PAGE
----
Opinion

Air Force changed testing program to resolve cheaters' concerns

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Air Force officials changed the scoring system for the certification tests administered to the strategic missile force to address the concerns of service members caught in a recent cheating scandal who felt pressured to receive a perfect score.

"We have made the monthly tests that the crew members take pass-fail, as opposed to scoring them, which was kind of the underlying concern of the crew members, was that if you don't score 100 percent, you're seen as not being competent enough to move on to other jobs," Air Force Chief of Staff Gen. Mark Welsh told reporters Wednesday at the National Press Club.

Air Force Secretary Deborah Lee James said that the need for perfection drove service members to cheat. "I heard repeatedly from teammates that the need for perfection has created a climate of undue stress and fear," James said in January. "I believe that a very terrible irony in this whole situation is that these missileers didn't cheat to pass, they cheated because they felt driven to get 100 percent, getting 90 percent or 95 percent was considered a failure in their eyes."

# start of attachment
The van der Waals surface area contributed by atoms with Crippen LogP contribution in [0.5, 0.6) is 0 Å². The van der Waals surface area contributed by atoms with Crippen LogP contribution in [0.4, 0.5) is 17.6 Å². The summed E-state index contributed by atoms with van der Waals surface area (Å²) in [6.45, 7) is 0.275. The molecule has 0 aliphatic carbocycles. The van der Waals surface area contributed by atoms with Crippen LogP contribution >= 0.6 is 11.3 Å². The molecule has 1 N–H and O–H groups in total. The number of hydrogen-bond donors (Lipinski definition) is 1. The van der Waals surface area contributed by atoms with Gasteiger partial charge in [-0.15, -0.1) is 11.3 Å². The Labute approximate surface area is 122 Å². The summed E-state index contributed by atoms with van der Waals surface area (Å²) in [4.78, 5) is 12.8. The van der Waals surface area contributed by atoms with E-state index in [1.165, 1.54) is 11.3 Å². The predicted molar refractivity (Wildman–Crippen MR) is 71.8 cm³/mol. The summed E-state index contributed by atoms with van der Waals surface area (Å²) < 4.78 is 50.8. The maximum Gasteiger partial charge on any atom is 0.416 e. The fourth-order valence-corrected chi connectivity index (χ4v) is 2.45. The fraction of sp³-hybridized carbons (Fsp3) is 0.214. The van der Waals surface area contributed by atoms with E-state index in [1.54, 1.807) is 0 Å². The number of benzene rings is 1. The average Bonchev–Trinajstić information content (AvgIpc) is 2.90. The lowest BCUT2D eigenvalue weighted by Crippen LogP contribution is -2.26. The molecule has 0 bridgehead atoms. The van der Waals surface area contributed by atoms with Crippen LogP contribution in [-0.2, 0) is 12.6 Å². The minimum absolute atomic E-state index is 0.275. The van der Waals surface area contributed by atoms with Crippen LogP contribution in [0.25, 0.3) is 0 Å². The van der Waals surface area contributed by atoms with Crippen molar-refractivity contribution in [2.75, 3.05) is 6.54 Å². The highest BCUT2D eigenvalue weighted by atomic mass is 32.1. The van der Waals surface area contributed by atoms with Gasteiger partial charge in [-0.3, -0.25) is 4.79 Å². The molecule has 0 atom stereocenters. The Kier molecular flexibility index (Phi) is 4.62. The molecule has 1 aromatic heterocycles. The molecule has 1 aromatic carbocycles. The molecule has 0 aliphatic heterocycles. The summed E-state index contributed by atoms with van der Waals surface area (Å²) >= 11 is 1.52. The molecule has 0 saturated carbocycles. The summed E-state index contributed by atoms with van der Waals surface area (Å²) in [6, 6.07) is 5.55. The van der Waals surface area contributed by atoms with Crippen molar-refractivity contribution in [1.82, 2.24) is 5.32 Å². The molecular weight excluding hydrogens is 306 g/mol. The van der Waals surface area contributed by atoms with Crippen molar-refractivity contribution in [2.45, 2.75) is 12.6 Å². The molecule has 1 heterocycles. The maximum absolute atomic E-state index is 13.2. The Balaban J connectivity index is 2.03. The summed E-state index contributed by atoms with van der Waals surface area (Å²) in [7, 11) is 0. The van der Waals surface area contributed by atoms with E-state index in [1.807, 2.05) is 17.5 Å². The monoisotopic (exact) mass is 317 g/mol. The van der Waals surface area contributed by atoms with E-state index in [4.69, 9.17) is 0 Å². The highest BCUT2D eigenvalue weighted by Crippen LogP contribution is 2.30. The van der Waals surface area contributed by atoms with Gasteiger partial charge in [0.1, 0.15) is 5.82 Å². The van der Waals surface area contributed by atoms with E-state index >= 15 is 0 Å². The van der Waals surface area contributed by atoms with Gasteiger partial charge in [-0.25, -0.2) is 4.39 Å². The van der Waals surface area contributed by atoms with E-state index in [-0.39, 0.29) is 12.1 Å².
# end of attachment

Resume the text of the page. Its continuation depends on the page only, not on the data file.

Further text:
The Air Force fired nine commanders and disciplined dozens of other officers implicated in the scandal. "The certification test was a monthly launch officer proficiency test. One missile officer texted answers to the monthly test to 16 other officers. Air Force investigators found out that an additional 17 missile officers knew about the cheating and didn't take part, but failed to report it," as Defense Tech explained at the time.

The cheating scandal played out at Malmstrom Air Force Base in Montana, home of "150 missiles, providing strategic [nuclear] deterrence for the nation as the wing has continuously done since 1962 — remaining America's 'Ace in the Hole'," according to a Malmstrom fact sheet.

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